Christian McBride and Edgar Meyer, Wigmore Hall, London

From 2016. Not one but two double bassists on stage together, no microphones, no effects, the only distraction, an extra, when each of the bassists sat down in the interests of variety to accompany each other briefly on the piano. Christian McBride, …

Published: 6 Dec 2019. Updated: 15 months.

From 2016. Not one but two double bassists on stage together, no microphones, no effects, the only distraction, an extra, when each of the bassists sat down in the interests of variety to accompany each other briefly on the piano.

Christian McBride, who grinned at the audacity of the task at hand, Edgar Meyer deadpanning that the two were touring in a format “without historical precedent” the sets were just about the right length and the time passed quickly enough but no, a concert featuring even two of the best bass players you could find anywhere, doesn’t quite satisfy.

The very respectful crowd liked it loads (I spotted a few very well known bassists in the audience). A dinner-jacketed announcer welcomed the musicians to the stage – coughs must be stifled the instructions on the programme note insist.

McBride is a dazzling player and he and Meyer who is known for bluegrass and classical music including work with Chris Thile, the mandolinist who has performed at Wigmore with Brad Mehldau, swapped arco and plucked bass roles for sheer kicks and more importantly to tell a story, the contrasts in attack and mobility each style allows feeding into a fluency the two rhythm masters conjured.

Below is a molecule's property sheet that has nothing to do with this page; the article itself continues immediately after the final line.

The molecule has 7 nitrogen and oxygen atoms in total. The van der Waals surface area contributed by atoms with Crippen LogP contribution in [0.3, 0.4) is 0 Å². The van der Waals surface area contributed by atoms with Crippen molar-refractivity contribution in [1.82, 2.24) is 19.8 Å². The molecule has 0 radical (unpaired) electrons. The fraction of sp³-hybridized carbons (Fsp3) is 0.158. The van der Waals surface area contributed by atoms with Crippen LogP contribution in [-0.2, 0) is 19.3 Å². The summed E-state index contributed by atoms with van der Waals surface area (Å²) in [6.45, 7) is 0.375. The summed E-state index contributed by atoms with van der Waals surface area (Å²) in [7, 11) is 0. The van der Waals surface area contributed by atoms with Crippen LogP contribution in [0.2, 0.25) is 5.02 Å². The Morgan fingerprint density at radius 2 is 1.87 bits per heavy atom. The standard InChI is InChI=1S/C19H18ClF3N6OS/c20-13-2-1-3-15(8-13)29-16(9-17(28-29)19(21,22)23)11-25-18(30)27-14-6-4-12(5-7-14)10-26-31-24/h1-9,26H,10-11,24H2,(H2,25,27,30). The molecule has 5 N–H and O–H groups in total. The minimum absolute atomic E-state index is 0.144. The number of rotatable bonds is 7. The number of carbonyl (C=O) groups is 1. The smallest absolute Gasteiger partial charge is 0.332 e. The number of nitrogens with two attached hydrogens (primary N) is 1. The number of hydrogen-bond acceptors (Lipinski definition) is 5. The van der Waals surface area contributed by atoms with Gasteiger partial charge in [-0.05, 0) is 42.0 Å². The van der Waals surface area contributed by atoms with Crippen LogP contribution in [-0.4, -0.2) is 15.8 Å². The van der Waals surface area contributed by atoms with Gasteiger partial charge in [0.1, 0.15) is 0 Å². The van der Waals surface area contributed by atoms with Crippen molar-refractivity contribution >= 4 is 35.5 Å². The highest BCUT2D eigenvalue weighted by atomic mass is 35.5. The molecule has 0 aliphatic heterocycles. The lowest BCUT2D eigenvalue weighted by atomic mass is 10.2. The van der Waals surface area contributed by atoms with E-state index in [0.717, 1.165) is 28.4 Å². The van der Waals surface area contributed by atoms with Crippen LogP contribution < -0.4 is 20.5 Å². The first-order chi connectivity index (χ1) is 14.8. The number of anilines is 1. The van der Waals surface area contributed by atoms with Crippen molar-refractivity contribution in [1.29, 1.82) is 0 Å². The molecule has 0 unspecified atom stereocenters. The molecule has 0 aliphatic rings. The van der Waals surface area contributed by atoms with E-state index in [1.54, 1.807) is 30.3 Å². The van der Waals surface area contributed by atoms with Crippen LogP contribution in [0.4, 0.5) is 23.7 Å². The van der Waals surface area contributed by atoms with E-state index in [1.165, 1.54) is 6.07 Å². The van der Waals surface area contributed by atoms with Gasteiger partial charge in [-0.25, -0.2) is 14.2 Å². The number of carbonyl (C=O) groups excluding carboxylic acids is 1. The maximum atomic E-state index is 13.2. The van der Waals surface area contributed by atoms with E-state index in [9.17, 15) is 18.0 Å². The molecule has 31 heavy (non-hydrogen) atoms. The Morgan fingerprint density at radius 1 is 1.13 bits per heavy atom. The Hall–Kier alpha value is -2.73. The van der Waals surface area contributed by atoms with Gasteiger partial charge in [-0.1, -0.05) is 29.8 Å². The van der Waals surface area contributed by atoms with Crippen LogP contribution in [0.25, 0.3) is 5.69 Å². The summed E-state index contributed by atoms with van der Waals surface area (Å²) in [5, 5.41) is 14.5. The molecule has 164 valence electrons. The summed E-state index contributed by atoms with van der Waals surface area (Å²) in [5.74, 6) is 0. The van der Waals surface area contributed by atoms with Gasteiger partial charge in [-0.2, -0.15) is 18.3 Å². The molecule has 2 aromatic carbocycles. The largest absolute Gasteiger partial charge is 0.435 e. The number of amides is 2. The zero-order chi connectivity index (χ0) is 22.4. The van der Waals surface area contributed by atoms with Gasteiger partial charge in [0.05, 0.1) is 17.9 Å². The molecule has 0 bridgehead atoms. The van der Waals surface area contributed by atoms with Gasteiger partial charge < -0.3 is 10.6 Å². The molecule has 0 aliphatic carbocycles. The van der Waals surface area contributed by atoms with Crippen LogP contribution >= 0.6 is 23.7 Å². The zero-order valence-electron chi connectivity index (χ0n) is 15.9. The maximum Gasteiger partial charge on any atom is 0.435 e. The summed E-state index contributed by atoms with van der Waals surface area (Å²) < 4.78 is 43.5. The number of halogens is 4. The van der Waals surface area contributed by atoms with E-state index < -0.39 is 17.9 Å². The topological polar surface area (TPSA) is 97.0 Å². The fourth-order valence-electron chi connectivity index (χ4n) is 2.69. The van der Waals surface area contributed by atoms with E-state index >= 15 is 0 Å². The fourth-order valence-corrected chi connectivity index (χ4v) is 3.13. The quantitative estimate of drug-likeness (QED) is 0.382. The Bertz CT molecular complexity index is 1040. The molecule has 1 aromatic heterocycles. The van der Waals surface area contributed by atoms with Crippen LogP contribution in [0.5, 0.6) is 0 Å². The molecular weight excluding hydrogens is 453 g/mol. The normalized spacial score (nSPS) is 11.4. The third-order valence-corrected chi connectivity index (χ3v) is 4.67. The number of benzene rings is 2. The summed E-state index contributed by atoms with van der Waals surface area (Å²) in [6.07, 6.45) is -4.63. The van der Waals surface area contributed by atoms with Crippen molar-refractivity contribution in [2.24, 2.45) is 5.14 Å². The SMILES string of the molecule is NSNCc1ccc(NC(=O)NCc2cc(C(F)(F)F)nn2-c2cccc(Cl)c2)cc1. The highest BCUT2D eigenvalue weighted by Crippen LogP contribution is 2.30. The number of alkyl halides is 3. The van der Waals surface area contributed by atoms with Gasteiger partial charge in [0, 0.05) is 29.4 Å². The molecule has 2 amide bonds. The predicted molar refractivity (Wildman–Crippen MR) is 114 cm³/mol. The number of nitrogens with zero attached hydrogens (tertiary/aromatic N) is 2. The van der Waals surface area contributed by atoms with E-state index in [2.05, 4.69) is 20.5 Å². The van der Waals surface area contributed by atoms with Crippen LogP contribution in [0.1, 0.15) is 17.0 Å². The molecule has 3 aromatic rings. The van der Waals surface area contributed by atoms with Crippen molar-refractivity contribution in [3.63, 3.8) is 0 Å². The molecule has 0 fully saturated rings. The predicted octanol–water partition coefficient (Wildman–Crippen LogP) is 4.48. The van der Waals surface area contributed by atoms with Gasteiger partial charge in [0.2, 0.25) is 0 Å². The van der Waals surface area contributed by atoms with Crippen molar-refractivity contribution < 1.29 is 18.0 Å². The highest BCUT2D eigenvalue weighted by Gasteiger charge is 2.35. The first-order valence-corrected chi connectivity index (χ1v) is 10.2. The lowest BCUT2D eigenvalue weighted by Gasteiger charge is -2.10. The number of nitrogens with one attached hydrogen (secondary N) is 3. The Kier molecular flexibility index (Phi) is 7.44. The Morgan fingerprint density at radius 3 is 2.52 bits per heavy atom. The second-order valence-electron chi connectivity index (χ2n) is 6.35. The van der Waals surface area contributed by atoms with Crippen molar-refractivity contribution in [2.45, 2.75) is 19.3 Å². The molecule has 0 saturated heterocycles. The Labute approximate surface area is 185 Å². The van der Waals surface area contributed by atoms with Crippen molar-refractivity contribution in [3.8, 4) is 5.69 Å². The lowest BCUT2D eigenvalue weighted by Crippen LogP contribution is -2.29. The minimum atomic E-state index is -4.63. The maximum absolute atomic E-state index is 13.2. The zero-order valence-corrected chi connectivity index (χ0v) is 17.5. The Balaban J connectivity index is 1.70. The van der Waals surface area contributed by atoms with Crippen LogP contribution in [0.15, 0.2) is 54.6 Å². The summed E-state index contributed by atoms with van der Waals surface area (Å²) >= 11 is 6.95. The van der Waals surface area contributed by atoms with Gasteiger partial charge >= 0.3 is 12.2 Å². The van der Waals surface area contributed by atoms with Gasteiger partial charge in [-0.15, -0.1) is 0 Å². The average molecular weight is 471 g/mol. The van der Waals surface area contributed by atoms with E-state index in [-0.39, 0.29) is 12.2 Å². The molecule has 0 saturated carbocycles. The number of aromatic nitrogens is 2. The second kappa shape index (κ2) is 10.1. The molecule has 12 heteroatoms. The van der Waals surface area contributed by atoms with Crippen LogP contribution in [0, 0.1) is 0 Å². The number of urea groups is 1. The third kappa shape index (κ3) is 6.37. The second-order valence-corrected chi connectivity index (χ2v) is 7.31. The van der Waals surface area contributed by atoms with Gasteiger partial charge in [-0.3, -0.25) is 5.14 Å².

Meyer in his set-up deepened his bass range for the low notes with a stick extender on his scroll and besides the extra depth facilitated his style is noticeably different to McBride’s, his sliding action and less beefy tone hugely slippery and responsive: he can go up and down octaves in a heartbeat and you can almost feel he is a step away from a hoedown or interloper at a banjo duel.

The best bits were the classic jazz standards including ‘My Funny Valentine’ and ‘Stella by Starlight’ the latter a delight opening the second set, and most fun was ‘FRB’ as in “forget Ray Brown” a riff on a Ray Brown initiative to render ‘FSR’ who forgot Sonny Rollins by altering the shout chorus to avoid borrowing too much of ‘Doxy’ for royalty reasons. It takes more than guts to play a Cinderella concert like this and two Cinderellas, these fellas, went to the ball and loved it. Stephen Graham

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Lead-off track streams and cover of Without Deception unveiled

A first look at the cover artwork of Without Deception from Kenny Barron and the Dave Holland trio, the great bassist's latest album, to be issued on his Dare2 imprint on 6 March. Reunited with pianist Kenny Barron four-and-a-half years on from the …

Published: 6 Dec 2019. Updated: 2 years.

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A first look at the cover artwork of Without Deception from Kenny Barron and the Dave Holland trio, the great bassist's latest album, to be issued on his Dare2 imprint on 6 March.

Reunited with pianist Kenny Barron four-and-a-half years on from the release of their dazzling collaboration The Art of Conversation, tracks are: 'Porto Alegre, 'Second Thoughts', 'Without Deception', 'Until Then', 'Speed Trap', 'Secret Places', 'Pass It On', 'Warm Valley', 'I Remember When', 'Worry Later'. The trio is completed by elegant drummer Johnathan Blake.

From the upcoming album 'Porto Alegre,' possessing a samba feel: the track happening to feature Johnathan Blake, is currently streaming on Spotify.

The Kenny Barron & Dave Holland Trio featuring Johnathan Blake will play Ronnie Scott's a few days following release: from 9-11 March 2020.